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First Trimester Screening
Now that you’re well into your first trimester, it’s time to think about seeing your OB/GYN for screening.

There are two tests that help doctors to rule out potential risks for some birth defects, such as Down’s Syndrome earlier in the pregnancy and without invasive tactics like amniocentesis.

Earlier screening means knowing either way sooner, relieving some of the stress involved with not knowing if your baby has a problem.

It also gives women a chance to safely and discretely make a decision about carrying the pregnancy to term, where later in the pregnancy the options become more limited and more risky.

Blood Testing

The first important test is a blood test that checks two different proteins produced by the placenta between week 9 and week 13. Beta-hCG and PAPP-A are the two hormones present at abnormal levels in pregnancies carrying Down Syndrome babies. Even if you’re not a risk for Downs Syndrome, it’s a simple way to get tested and relieve some of the stress that goes along with not knowing if you are having a healthy baby.

Nuchal Translucency Screening

Nuchal Translucency Screening (NT) is a special ultrasound test to help screen for Down Syndrome and other chromosomal diseases. Down's Syndrome occurs when there are three chromosomes instead of two at chromosome 21. There are a few other chromosomal diseases that can be detected and they result in mental retardation and/or congenital heart defects. Doctors have discovered a link between chromosomal problems and excess fluid in the nuchal folds of a baby’s neck.

What If It’s Positive?
While this all seems scary, these tests only characterize the risk your baby has for a potential problem. Even if your baby is considered a risk for Down’s Syndrome, he or she may be born perfectly healthy because the test isn’t a diagnosis but a screening that points to the need for more intensive testing, such as amniocentesis. In any case, NT screening gives you and your doctors a chance to assess risk and problems so you can prepare down the road when the baby is born.

What’s Involved?
The NT screening is very simple and non-invasive. The fluid in your baby’s neck area will be measured via ultrasound and the results are assessed for risk.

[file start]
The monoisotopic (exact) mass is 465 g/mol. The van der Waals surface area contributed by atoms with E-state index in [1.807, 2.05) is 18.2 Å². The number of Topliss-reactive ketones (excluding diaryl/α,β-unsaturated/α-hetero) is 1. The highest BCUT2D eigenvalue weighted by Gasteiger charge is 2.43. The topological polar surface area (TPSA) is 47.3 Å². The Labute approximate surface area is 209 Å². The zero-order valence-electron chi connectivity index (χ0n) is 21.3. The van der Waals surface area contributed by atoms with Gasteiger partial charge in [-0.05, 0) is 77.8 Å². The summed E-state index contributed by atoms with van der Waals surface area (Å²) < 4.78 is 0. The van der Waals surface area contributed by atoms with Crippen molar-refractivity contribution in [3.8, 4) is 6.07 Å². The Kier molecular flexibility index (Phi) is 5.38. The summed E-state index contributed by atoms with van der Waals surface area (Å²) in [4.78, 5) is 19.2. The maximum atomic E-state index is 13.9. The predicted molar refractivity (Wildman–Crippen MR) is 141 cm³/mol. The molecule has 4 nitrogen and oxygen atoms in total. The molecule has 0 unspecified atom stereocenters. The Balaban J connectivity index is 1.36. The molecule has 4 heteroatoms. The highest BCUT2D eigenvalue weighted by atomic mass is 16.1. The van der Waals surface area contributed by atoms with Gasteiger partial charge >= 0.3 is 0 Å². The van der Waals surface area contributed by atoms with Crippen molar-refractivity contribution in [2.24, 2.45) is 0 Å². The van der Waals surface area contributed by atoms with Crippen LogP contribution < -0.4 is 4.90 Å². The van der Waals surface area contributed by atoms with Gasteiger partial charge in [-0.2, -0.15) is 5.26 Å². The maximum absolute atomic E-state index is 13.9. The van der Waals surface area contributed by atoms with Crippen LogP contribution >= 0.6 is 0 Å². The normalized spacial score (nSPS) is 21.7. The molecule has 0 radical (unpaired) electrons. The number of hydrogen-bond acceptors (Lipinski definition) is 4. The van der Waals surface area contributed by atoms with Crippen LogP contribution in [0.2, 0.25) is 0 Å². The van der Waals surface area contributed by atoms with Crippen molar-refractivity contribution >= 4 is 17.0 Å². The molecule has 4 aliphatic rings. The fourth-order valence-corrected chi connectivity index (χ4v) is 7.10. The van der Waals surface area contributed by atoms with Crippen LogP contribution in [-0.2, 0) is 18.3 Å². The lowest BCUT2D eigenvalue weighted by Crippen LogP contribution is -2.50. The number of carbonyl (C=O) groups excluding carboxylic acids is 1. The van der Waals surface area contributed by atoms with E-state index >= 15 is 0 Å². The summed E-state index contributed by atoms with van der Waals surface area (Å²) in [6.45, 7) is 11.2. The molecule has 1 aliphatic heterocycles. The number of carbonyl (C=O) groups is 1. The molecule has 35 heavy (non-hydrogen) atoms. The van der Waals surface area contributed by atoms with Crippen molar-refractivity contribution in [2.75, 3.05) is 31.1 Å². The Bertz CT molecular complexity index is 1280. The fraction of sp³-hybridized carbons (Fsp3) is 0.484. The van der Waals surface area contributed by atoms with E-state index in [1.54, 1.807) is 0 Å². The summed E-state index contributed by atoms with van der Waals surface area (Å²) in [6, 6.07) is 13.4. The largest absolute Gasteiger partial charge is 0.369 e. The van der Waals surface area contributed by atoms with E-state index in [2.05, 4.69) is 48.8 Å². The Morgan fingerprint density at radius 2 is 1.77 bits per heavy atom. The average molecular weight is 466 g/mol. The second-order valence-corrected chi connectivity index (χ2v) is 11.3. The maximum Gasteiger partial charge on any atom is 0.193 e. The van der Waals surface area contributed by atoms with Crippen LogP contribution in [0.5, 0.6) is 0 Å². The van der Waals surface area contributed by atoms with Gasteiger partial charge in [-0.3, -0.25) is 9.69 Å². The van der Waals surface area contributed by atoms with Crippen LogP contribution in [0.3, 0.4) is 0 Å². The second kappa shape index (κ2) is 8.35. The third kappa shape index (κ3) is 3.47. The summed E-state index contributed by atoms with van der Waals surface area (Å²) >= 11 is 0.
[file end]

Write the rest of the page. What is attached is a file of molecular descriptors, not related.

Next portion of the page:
Where And When Is It Performed?
You’ll need to plan ahead for this test, as it’s performed with high-resolution ultrasound machines and specially trained technicians. You’ll have to go to a larger medical center and you’ll need to book it soon, as it can only be performed after week 11 and before week 14 of pregnancy.

The Next Steps…
If your pregnancy is considered a risk for birth defects, your doctor may decide to take the next step and perform chorionic villus sampling (CVS.) This test involves taking cells from tiny projections in the placenta known as chorionic villi. The lab will analyze the results and the results will help to identify chromosomal abnormalities and genetic disorders like cystic fibrosis or sickle cell disease. Performed between weeks 11 and 13 of pregnancy, CVS has serious risks but it’s still less invasive than amniocentesis, which analyzes the amniotic fluid surrounding the baby.

Think Positive
No matter the potential results, you must think positively and get your first trimester testing done. A positive result gives you time to make important decisions while a negative test result allows you to sit back and enjoy the rest of your pregnancy.

General Introduction to Pregnancy
Your Changing Body + Pregnancy
Your Baby’s Development
Potential Pregnancy Complications
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